some gap between the faces on the heads we saw
pass our table in the sour-faced restaurant run by those
French people, okay a gap between that and the face
in the dream you had of your father, the one where you said
he stuffed a billy club down a duck’s throat and called
for another shot of Dewar’s. I expected you to take things
when you left, but not those things. Light diffuses
evenly across the kitchen, blood through my body,
and it’s sort of funny, but our whole thing fits between
two haircuts, like a roadtrip or something. I feel now
that I’ve been digested by time, and light would pool
into terrible reflections of my own back as I backed
into a mirror or performed some other forgetful jujitsu,
an effort to lose thoughts or patterns of thought,
but the light diffuses and you walk through it,
collide with little pieces of what ate you, get angry
and write long letters about how your hand can’t talk,
how the paper is so light and effortless when you hold it
how could you even know, you couldn’t even imagine
holding this light and ridiculous thing that my hand
brushed over in patterns it will later try to forget.
Then I taped my mouth shut and tried to whistle.
Leave me alone. Don’t call. Get lost, dumpster
of confusion. I know it’s never been that easy,
that from the eyes in your skull the black plastic bags
were suffocating the trees even though to me it was
more like a ballerina’s shadow had escaped and was dancing
through the branches frantically with desperate happiness
and cause for alarm. I guess either way something unsafe
and ridiculous was happening, and I guess we knew it,
I think we even talked about it, but I’ve been a little lonely
since I started writing my dissertation. It’s about class
consciousness among people who work behind registers.
And it’s interesting, there’s all kinds of different races
and classes and income levels represented in the world
of cashiers, but at the level of values we see predominantly
two classes, the complacent and the entitled, though many
cashiers are some measure of both. The complacent
are resigned to what they understand to be their position.
They’re courteous and reliable; class issues only arise
when people are rude to them, which they tend to handle fine,
though if they say anything about it afterwards, it tends to be
a cruel and brief dismissal not only of the occurrence,
but of the entire offending person. The entitled
have a very complicated expression of social hierarchy.
Because they see themselves in transition,
usually ascending, there’s this idea that their values won’t,
or can’t, find full expression from their current position
and so they don’t feel compelled to act in a way consistent
with their values, while at the same time they may expect
to be treated in accordance with those values. When people
are rude to them, they flip out. Basically today’s been pasted
together from the leavings of some green intensity
and cigarettes crowded at the back of the passive
classrooms of the skull. Will there be coffee
on the other side? Will there be ladies to walk up to you
on a plain old shit-for-brains day and ask you of Washington
Square Park, “Why is this on the map?” I like it when people
cock their heads a little when you talk. Seems elegant.
I tell them I’m not sure, but Henry James wrote something
complicated about it. Then these nice ladies with a telling lack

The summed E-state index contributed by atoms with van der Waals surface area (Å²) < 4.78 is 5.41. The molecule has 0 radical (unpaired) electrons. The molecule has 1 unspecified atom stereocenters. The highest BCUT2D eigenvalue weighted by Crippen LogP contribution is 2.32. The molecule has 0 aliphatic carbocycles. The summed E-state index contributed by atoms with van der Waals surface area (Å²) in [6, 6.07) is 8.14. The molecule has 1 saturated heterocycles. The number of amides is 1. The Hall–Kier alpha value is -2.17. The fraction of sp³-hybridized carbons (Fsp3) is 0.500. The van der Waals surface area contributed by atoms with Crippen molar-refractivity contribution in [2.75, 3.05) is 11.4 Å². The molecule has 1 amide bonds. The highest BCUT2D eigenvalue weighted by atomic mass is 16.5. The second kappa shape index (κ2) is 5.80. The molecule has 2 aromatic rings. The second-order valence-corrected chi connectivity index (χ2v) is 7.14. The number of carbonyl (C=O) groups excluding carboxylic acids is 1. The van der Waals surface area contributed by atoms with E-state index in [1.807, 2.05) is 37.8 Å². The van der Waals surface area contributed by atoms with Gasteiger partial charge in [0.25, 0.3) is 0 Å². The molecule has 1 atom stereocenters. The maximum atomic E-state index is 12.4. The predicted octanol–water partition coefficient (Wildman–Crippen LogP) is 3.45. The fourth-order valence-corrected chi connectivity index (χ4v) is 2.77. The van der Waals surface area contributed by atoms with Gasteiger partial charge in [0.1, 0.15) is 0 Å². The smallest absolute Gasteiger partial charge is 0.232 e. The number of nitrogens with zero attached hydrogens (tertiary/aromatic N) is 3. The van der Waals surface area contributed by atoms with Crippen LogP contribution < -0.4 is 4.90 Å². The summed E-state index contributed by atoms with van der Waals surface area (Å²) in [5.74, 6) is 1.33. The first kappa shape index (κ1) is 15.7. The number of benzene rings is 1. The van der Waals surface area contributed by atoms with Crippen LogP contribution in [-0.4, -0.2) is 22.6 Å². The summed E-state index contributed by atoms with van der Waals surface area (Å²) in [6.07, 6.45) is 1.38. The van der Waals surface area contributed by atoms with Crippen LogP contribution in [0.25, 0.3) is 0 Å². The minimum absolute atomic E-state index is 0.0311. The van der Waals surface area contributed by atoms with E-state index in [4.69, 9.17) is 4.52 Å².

of accent move along into non-history and the bulk of our hours
waiting without a mind for restitution. I would surrender
our moist telephone calls and arthritic tribes of entitlement
if I knew who to give them up to. I never go anywhere            
or do anything slow because revision is only a function
of doubt. Well okay, maybe doubt and shame. Actually,
it’s just shame. Revision is a function of shame. But enough
of these dead people, we must rise like blood in April! Instead
here I am peeling seconds off the end of my life,
glass of water, frown on face, notebook open to the parade
of minutes and obvious as a daisycutter in the desert.
No more nights in the kitchen or bowls of macaroni,
no more misdemeanors with the microwave or blue orbs
whistling into my ear, no more cats meowing
at the television, no cigarettes on the patio, no more
blessings in drag. My schedule is totally blank this afternoon.
Gamble Rogers - Blood Mountain
43 plays
Roadside Graves - Outside
29 plays


By James S. Proffitt

I hate looking up at everyone in this world from my tired, aching knees,
the way there are crooks and creaks in my joints and my spine and my mind.
How rough music and the Bob & Tom Show blares on the hard rock station
other installers tune into, and smoke rolling seat to seat, brain to brain
in the big van we pile into every morning six long days a week.
I like marijuana too, but at home writing poems and listening to John Lee Hooker.
I’d never have written a story like this with me in it, not thirty-six. Not ever.
I hate the term Mexican space shuttle: the portable toilets standing in mud,
and Mexican speed wrench: a hammer. The Mexicans I see seem to work hard
laying brick, pouring concrete and hanging drywall but speak a language
which quickly irritates stoned, hung-over carpet installers eager for lunch.
No one ever seems to know where we’re going—what city or town, state.
I want another life, like being a professor or scientist or independently wealthy.
I’ve thought a lot about such things, how my days would interact with the universe.
Walking through an orchard or a campus contemplating subjects larger than life.
Perusing grant applications I will consider from charities I might support.
Taking cabs or walking in rainstorms bar to bar in Manhattan with playwrights
and some poets or geniuses maybe, hoping a little might rub off on me.
Hoping I catch a break somewhere, meeting a person not asking if we do          side-jobs.
Someone not looking down at me or ignoring me or telling me the glue smells
like shit, the new carpet’s giving them a headache, could I please work more           quietly.
But the money’s good and the poems don’t pay any bills and bills, well, bills.